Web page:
DETROIT – This year’s upfront sales season for broadcast television marked a significant change in how marketers buy media placements, with the uncertainties of the coronavirus pandemic driving a demand for greater flexibility.
For Deborah Wahl, global chief marketing officer of automotive giant General Motors, the rapidly changing media marketplace has pushed the automotive giant to harness data and analytics to help ensure its marketing supports its sales efforts at all stages of the car-buying process.
“This upfront is a true pivot point,” Wahl said in this episode of “Delivering on the Promise of Omnichannel Advertising,” a Beet.TV series presented by Mediaocean. “Our partners at the networks have understood the need for everyone to have more flexibility and agility. It changes the game completely.”
As a sign of how quickly companies need to change direction amid rapid shifts in the marketplace, Wahl cites the example of GM’s sudden response to the emergency need for life-saving medical equipment amid a nationwide shortage.
Its plant in Kokomo, Ind., that normally makes electronics parts for vehicles started cranking out thousands of respiratory ventilators within weeks of the World Health Organization’s declaration of the global COVID-19 pandemic.
“We discovered during COVID that we can actually do rapid transformation in 18 days,” Wahls said. “We developed a whole new way to manufacture ventilators in 18 days. That’s the new benchmark for agility for everything that we at General Motors do going forward.”
The omnichannel universe gets more fragmented every year with streaming channels and mobile apps at the forefront of the latest efforts to grab the attention of consumers. Reaching those audiences takes greater sophistication, challenging marketers to match their skillsets with the demands of the marketplace.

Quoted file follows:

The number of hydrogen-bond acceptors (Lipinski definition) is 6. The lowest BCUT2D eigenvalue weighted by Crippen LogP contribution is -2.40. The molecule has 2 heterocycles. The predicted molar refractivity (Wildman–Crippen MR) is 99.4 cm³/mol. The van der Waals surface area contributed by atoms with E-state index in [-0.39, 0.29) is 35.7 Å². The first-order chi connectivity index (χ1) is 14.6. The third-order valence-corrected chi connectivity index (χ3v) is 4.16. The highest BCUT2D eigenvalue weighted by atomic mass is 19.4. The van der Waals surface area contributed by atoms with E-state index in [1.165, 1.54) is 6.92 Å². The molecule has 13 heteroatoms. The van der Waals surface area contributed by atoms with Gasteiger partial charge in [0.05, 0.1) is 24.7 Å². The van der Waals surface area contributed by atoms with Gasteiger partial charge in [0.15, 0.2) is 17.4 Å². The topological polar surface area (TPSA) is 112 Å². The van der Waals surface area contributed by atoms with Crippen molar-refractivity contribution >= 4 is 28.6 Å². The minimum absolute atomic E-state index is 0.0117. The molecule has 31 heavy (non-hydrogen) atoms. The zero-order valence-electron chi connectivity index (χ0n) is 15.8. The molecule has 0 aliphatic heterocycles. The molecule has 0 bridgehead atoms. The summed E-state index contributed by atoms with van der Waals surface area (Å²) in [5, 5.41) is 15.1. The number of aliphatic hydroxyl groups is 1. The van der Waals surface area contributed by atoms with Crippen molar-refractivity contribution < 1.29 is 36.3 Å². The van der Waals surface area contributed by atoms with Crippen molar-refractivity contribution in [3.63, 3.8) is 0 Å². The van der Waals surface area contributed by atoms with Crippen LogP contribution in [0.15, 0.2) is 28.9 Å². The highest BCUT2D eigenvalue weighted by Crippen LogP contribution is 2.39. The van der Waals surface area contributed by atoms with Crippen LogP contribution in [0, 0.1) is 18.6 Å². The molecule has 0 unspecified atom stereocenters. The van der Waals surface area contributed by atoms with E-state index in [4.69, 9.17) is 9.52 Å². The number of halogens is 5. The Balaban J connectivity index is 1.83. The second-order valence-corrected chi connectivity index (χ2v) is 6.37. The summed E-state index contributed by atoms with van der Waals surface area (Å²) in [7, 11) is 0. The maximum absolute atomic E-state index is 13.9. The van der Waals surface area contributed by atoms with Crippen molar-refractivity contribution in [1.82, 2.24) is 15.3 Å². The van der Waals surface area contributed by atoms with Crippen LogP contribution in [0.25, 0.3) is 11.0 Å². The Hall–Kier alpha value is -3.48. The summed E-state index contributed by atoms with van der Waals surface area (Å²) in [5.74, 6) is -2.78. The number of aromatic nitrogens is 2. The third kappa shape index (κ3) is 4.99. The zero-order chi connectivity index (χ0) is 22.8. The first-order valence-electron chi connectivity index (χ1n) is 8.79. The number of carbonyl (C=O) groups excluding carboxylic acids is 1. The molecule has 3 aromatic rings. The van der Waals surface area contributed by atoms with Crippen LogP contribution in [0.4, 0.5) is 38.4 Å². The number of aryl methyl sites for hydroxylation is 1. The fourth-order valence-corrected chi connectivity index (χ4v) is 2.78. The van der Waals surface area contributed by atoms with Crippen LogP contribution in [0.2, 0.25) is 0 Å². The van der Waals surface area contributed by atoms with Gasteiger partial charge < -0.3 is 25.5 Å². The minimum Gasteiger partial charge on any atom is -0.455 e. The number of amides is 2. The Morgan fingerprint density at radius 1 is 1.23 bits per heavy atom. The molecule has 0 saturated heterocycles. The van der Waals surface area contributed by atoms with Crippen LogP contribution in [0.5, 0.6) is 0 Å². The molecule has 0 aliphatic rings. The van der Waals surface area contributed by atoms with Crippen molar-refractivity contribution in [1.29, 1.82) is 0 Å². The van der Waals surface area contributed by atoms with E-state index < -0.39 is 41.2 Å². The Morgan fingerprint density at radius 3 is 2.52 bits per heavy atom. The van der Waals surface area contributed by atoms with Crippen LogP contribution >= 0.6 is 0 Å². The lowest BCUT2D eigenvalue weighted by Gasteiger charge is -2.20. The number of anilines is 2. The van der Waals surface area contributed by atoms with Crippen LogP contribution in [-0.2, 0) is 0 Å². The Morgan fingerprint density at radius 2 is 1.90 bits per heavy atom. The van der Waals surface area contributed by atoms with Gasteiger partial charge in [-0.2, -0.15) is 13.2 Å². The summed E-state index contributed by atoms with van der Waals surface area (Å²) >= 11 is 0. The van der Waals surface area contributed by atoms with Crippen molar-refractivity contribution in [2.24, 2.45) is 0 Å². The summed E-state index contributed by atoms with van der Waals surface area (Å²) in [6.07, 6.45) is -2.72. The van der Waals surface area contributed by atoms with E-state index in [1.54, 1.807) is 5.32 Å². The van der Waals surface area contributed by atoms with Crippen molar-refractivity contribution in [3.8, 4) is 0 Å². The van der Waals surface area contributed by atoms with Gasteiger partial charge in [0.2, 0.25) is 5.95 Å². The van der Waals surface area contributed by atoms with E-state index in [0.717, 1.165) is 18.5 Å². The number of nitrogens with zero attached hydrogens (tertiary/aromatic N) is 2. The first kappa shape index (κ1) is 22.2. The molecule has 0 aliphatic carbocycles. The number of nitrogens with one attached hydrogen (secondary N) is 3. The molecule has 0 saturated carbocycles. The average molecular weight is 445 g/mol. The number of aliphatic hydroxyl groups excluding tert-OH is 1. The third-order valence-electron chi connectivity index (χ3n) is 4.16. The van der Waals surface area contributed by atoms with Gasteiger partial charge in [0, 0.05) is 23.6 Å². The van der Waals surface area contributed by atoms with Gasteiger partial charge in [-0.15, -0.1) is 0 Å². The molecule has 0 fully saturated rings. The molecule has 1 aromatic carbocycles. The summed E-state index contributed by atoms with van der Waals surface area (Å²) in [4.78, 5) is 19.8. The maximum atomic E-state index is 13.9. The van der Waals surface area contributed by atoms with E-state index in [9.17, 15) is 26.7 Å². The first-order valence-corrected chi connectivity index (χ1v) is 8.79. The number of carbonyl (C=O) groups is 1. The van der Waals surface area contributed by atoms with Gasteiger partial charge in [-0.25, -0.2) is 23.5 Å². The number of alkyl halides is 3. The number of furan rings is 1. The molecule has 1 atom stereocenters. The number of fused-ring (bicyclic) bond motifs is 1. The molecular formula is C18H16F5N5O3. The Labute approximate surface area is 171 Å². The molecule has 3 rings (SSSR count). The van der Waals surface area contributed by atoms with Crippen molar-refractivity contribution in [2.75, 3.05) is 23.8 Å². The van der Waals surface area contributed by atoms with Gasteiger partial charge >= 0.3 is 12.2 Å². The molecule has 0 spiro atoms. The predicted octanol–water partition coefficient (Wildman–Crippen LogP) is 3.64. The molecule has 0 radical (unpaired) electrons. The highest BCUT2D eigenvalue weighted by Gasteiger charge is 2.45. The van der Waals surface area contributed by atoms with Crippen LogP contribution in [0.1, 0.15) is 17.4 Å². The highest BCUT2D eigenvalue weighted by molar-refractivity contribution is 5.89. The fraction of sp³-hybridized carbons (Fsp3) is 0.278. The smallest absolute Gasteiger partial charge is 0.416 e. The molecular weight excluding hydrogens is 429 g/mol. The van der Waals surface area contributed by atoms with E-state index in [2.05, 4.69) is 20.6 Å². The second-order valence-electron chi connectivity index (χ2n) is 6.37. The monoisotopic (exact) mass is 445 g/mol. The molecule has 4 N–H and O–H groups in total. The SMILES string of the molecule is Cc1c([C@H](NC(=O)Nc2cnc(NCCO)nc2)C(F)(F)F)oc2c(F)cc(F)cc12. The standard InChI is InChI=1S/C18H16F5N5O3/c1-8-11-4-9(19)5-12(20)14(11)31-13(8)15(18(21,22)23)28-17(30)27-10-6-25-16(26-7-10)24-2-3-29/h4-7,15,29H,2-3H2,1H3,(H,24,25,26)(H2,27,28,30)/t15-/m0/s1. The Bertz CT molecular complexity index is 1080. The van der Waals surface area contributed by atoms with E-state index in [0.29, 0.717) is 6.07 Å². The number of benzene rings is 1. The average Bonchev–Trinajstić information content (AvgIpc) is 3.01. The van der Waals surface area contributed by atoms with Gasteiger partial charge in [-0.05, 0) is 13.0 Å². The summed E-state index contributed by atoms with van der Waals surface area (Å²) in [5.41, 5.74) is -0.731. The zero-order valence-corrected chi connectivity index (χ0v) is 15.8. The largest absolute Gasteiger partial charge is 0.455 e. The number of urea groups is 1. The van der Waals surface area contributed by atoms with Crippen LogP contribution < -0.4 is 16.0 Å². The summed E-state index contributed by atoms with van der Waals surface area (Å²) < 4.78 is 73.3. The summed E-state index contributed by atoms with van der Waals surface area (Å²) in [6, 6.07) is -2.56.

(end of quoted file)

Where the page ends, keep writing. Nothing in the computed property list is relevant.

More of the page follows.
“We’re at a really interesting pivot and transformational point right now. The technology is at a much better place, though we still have a ways to go,” she said. “Customers are rapidly changing, and what we’ve experienced since the beginning of this year has shown remarkable advancement in terms of what customers expect.”
The automotive market has shown signs of recovery with the broader economy in the past few months as record numbers of people re-enter the work force and resume commuting. While automobile sales are still lower than they were a year ago, average prices of new vehicles hit a record $35,420 in August, according to research firm J.D. Power, as people traded up for more expensive trucks and SUVs. Low gas prices, easier financing and limited inventories helped to spur the increase.
To make sure it’s reaching those potential carbuyers among a variety of media channels, GM is continually hunting for new marketing technologies while also developing internal capabilities and employee skillsets that match the needs of the marketplace.
“I spend about 80% of my time right now on that,” Wahl said. “We’re looking across our own ecosystem with our partners and agencies and internally. We’re on an accelerated developmental path to make sure that everyone does have that learning. We’ve advanced a lot in the past five years, but we need to push it even further.”
The pandemic is likely to have a lasting effect on automotive marketing — even after consumers feel more comfortable about coming back to dealer lots. Communication technology is now supporting virtual events that provide richer conversations between salespeople and customers.
“The idea of virtual events has been absolutely eye-opening,” Wahl said, pointing to the company’s development of “Cadillac Live” to showcase the luxury vehicle brand. “We started a live showroom where you can actually interact with a person.”
Virtual showcasing is gaining traction among its dealers, and is going to become a permanent part of the company’s marketing efforts, Wahl said.
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